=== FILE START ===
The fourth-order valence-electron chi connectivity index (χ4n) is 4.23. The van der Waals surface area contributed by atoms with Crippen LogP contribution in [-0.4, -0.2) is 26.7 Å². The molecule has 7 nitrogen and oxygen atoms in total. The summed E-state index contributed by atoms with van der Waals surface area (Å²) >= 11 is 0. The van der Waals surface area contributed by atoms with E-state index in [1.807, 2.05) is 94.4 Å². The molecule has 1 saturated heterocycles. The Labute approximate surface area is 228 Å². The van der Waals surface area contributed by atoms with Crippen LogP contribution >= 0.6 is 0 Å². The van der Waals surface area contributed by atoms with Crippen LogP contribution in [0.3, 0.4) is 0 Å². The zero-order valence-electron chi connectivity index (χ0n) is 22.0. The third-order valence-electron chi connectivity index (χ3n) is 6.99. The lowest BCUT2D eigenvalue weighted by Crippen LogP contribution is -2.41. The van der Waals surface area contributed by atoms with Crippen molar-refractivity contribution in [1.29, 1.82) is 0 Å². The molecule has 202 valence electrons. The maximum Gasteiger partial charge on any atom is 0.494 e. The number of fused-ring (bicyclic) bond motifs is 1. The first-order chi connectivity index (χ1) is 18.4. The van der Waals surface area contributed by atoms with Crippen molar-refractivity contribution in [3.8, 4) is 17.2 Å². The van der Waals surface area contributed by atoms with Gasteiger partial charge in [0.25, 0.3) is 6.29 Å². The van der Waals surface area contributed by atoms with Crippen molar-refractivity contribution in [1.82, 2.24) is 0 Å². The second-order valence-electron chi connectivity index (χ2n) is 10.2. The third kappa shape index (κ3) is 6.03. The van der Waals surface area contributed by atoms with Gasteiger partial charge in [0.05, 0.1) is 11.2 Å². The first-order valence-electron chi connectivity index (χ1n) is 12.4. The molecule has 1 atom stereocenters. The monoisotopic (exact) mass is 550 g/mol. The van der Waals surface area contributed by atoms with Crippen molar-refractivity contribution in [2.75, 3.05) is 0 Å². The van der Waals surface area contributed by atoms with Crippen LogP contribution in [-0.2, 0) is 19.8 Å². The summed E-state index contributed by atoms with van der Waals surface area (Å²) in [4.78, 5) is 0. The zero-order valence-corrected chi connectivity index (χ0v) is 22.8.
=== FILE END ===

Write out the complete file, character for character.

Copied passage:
The fourth-order valence-electron chi connectivity index (χ4n) is 4.23. The van der Waals surface area contributed by atoms with Crippen LogP contribution in [-0.4, -0.2) is 26.7 Å². The molecule has 7 nitrogen and oxygen atoms in total. The summed E-state index contributed by atoms with van der Waals surface area (Å²) >= 11 is 0. The van der Waals surface area contributed by atoms with E-state index in [1.807, 2.05) is 94.4 Å². The molecule has 1 saturated heterocycles. The Labute approximate surface area is 228 Å². The van der Waals surface area contributed by atoms with Crippen LogP contribution >= 0.6 is 0 Å². The van der Waals surface area contributed by atoms with Crippen LogP contribution in [0.3, 0.4) is 0 Å². The zero-order valence-electron chi connectivity index (χ0n) is 22.0. The third-order valence-electron chi connectivity index (χ3n) is 6.99. The lowest BCUT2D eigenvalue weighted by Crippen LogP contribution is -2.41. The van der Waals surface area contributed by atoms with Crippen molar-refractivity contribution in [1.29, 1.82) is 0 Å². The molecule has 202 valence electrons. The maximum Gasteiger partial charge on any atom is 0.494 e. The number of fused-ring (bicyclic) bond motifs is 1. The first-order chi connectivity index (χ1) is 18.4. The van der Waals surface area contributed by atoms with Crippen molar-refractivity contribution in [3.8, 4) is 17.2 Å². The van der Waals surface area contributed by atoms with Gasteiger partial charge in [0.25, 0.3) is 6.29 Å². The van der Waals surface area contributed by atoms with Crippen molar-refractivity contribution in [1.82, 2.24) is 0 Å². The second-order valence-electron chi connectivity index (χ2n) is 10.2. The third kappa shape index (κ3) is 6.03. The van der Waals surface area contributed by atoms with Gasteiger partial charge in [0.05, 0.1) is 11.2 Å². The first-order valence-electron chi connectivity index (χ1n) is 12.4. The molecule has 1 atom stereocenters. The monoisotopic (exact) mass is 550 g/mol. The van der Waals surface area contributed by atoms with Crippen molar-refractivity contribution in [2.75, 3.05) is 0 Å². The van der Waals surface area contributed by atoms with Crippen LogP contribution in [-0.2, 0) is 19.8 Å². The summed E-state index contributed by atoms with van der Waals surface area (Å²) in [4.78, 5) is 0. The zero-order valence-corrected chi connectivity index (χ0v) is 22.8.